Tuesday, April 24, 2012
Biqi Zhang - Thoughts on Art
It has truly been a very long semester, but it has also been extremely rewarding. Never had I received formal training in art, though I had always enjoyed scribbling on the corners of my papers and sitting down with a few friends, sketching roses and eggs (that's what a Chinese fable said to do in order to perfect art skills). I gained confidence in my abilities this semester - I'm not sure if I've improved in making art, but being assigned to draw on huge pieces of bristol board now is comfortable. It used to be daunting, and the thought of drawing something as large as KVille was a lot of pressure - how could I ever capture what KVille means to Duke, to all of us? I discovered that as long as I started assignments early enough and put enough time into a piece, it could turn our pretty decently. And that's the other thing about art - it is above all a discipline. It takes dedication and commitment, and it takes diligence. Completing a piece is not like working out a problem set in math - in math, there's an answer and an end. Art - you never really know when you're done. There always seems more to do and a finishing touch to add, and that makes the entire process of drawing a discipline. It takes perseverance and bravery to make the first few marks on a giant, blank canvas. It takes dedication and diligence to slowly work through the sketch, shading and value, more sketching, erasing, more shading and value, finishing touches, resisting doubt (am I done yet? But there's something missing, and I can't figure out what...) Finally, it takes a certain amount of willpower to stop, and force yourself to step back and analyze your own work, realize that you've completed what you could for now, and not beat yourself up about "the missing element."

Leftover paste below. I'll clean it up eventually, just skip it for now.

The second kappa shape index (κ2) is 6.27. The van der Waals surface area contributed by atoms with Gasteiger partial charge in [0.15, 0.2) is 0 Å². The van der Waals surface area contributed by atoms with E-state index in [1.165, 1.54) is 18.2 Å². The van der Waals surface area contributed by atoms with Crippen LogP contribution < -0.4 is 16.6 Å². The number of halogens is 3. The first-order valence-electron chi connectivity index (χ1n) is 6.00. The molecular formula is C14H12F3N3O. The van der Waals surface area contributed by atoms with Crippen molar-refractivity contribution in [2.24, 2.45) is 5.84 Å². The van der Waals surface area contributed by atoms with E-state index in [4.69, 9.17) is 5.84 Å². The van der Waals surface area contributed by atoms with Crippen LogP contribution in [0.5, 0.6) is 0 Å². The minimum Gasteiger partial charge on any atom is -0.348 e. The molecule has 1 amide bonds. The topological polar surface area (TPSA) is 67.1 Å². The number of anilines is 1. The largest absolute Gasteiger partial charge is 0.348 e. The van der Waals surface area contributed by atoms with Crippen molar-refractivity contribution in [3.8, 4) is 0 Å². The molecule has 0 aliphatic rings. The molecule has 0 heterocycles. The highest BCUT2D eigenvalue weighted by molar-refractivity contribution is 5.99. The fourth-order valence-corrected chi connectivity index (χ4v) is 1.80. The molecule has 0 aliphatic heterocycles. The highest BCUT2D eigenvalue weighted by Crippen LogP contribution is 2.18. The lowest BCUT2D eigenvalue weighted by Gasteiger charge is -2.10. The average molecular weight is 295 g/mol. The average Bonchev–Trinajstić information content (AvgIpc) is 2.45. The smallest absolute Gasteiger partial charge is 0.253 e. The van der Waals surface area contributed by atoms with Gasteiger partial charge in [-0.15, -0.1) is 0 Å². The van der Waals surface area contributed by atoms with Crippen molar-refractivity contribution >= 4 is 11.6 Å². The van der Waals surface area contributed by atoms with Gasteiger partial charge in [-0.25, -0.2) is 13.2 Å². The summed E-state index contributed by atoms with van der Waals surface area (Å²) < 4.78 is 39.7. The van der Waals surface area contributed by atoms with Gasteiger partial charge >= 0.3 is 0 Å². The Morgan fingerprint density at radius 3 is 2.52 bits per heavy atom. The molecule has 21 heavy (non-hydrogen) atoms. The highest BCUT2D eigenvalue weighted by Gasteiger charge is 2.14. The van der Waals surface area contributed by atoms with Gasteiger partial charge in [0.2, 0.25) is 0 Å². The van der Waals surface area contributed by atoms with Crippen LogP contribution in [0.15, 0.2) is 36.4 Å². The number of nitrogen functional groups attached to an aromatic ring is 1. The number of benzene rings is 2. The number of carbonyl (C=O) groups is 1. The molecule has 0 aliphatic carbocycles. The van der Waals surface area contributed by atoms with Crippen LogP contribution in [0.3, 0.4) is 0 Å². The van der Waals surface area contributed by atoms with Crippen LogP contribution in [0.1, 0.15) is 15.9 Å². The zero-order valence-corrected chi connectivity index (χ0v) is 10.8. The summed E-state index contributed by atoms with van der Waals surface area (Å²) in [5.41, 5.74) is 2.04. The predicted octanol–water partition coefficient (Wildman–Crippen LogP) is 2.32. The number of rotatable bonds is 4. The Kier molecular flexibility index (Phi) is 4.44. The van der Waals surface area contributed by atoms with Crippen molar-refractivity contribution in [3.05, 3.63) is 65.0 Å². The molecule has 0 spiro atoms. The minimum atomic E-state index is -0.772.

And that is exactly what I've gone through each time I started one of our final three creative pieces. I'm not sure if I've learned how to draw better, but I do know that I've gained life experience. I've also gained a new pair of eyes; I look at things differently now. Everytime I pass Cameron, I look at those bricks with both hatred and affection; I look at the blue window pains fondly, remembering just how long and carefully I had to shade them. And I have yet to climb to the top of the Chapel again, but I feel that once I do climb up there, I'll not only see Duke's buildings and the bustop, but I'll see Paris, the Eiffel Tower, the Great Wall, and whatever I want to see. For me, that's art - possibility.